After an incredibly slow IPO market the last 24 months, activity is finally starting to tick up. Renaissance Capital, a provider of IPO exchange-traded funds and institutional research, counted 89 deals that have been filed in the United States, up 16% since last year, as well as 46 IPO’s, up 21% from the same period last year.
Not to be forgotten, restaurant groups are taking full advantage of this bull market. CAVA, the fast-casual Mediterranean chain, went public earlier in June. Public reaction was overwhelming positive, seeing the initial share price of $22 jump to $42 upon opening and currently hovering around $43 per share. According to Renaissance’s Chief Executive Bill Smith, “it’s clearly a green light for restaurant deals.” Cava’s IPO marked the biggest first day increase for a restaurant since Shake Shack in 2015. (Market Watch)
This was followed by news of GEN Restaurant Group, specifically GEN Korean BBQ, also going public on Wednesday. For those who are not familiar with the concept, GEN Korean BBQ is one of the largest Asian casual dining restaurant concepts (by total revenue) in the United States. The company has grown to 34 restaurants since opening in September of 2011, recording first-quarter net income of $4.1 million on revenue of $43.9 million. (Market Watch) In GEN Restaurant Group S-1 filing, they described their restaurants as having “modern décor, lively Korean pop music, and embedded grills in the center of each table. (Seeking Alpha)
Restaurant Business Online believes this is going to continue a trend of restaurant IPO’s in the coming months. Public candidates include MOD Pizza, Panera Brands, and Fogo de Chao. For a traditionally antiquated and analog industry, it is hard to believe that restaurants would be helping to lead a charge in a financial market change.
At their core, restaurants sell perishable goods in a low margin environment, a business model that traditionally, would have never been considered for the public market. In essence, it is the polar opposite from what makes technology companies so attractive. Google and Amazon have minimal overhead and tremendous margins, and therefore an incredibly different P&L than a business like Cava or Gen Korean BBQ.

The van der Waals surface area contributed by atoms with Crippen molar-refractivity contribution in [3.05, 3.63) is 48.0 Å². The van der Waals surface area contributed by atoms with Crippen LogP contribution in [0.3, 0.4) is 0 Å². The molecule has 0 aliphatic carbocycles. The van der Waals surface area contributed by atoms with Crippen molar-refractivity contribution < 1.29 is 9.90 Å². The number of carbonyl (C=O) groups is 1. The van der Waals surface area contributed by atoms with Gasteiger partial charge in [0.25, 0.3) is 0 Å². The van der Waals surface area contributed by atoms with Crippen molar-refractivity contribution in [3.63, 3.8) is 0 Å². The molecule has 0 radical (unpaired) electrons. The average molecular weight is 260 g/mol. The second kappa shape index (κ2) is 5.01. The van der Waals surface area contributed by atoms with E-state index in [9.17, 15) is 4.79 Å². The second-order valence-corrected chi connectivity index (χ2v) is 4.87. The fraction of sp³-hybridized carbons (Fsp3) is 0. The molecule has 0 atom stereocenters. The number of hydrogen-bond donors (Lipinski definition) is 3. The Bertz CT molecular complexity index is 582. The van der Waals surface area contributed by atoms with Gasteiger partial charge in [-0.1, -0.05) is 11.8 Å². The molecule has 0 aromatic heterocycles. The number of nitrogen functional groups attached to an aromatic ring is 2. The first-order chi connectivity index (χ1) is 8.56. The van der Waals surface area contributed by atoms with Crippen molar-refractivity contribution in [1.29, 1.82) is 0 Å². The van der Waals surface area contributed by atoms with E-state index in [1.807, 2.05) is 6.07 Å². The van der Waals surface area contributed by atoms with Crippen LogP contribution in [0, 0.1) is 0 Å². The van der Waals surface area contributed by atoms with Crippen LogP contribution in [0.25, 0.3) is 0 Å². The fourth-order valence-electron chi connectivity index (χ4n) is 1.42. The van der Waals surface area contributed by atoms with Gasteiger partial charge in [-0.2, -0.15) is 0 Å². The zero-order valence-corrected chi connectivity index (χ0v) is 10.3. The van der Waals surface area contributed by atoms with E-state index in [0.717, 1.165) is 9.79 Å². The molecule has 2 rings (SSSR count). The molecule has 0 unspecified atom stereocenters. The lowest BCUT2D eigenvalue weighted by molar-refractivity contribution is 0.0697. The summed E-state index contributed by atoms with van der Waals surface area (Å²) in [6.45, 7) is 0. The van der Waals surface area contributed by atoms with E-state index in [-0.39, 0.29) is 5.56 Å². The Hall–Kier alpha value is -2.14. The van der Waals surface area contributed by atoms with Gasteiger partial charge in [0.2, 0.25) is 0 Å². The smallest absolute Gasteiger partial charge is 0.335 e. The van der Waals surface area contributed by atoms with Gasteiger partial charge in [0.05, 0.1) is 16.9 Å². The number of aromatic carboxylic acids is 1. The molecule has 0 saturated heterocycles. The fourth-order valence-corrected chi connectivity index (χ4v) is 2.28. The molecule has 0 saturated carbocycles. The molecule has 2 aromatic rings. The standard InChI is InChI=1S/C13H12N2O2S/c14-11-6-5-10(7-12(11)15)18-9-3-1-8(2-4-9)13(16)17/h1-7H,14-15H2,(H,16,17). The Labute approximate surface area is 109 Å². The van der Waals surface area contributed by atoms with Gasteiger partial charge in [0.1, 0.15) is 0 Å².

How does one explain that these wildly different industries (and business models) can operate in the same public marketplace?
I believe the answer is twofold – The first and most obvious being that restaurant competence and capabilities have vastly improved in the last few decades, allowing for exponential growth, resulting in both massive chains and global reach.
However, the second cannot be found on any financial statement. While it is an imperfect belief, I believe it can be explained by the legendary writer and civil rights activist Maya Angelou. As she explains, “people will forget what you said, people will forget what you did, but people will never forget how you made them feel.” Food, and specifically hospitality, when done at the highest level, is a feeling that goes beyond financials. Chipotle has done this better than almost anyone, creating a consistent and loyal following, and currently has an enterprise value of nearly $60 billion. Shake Shack, who IPO’d at almost $46 per share, has continued their global expansion and is up 100% YTD.
As both financial and technological resources become more accessible to the hospitality industry, inching towards those in other industries, more restaurant IPO’s will naturally follow. But it is the deeply personal brand identification with these restaurants, the innate feeling when consuming the food, beverage, and hospitality of a brand they adore, that will allow this industry to punch above their financial weight and reach new heights operators could only dream of.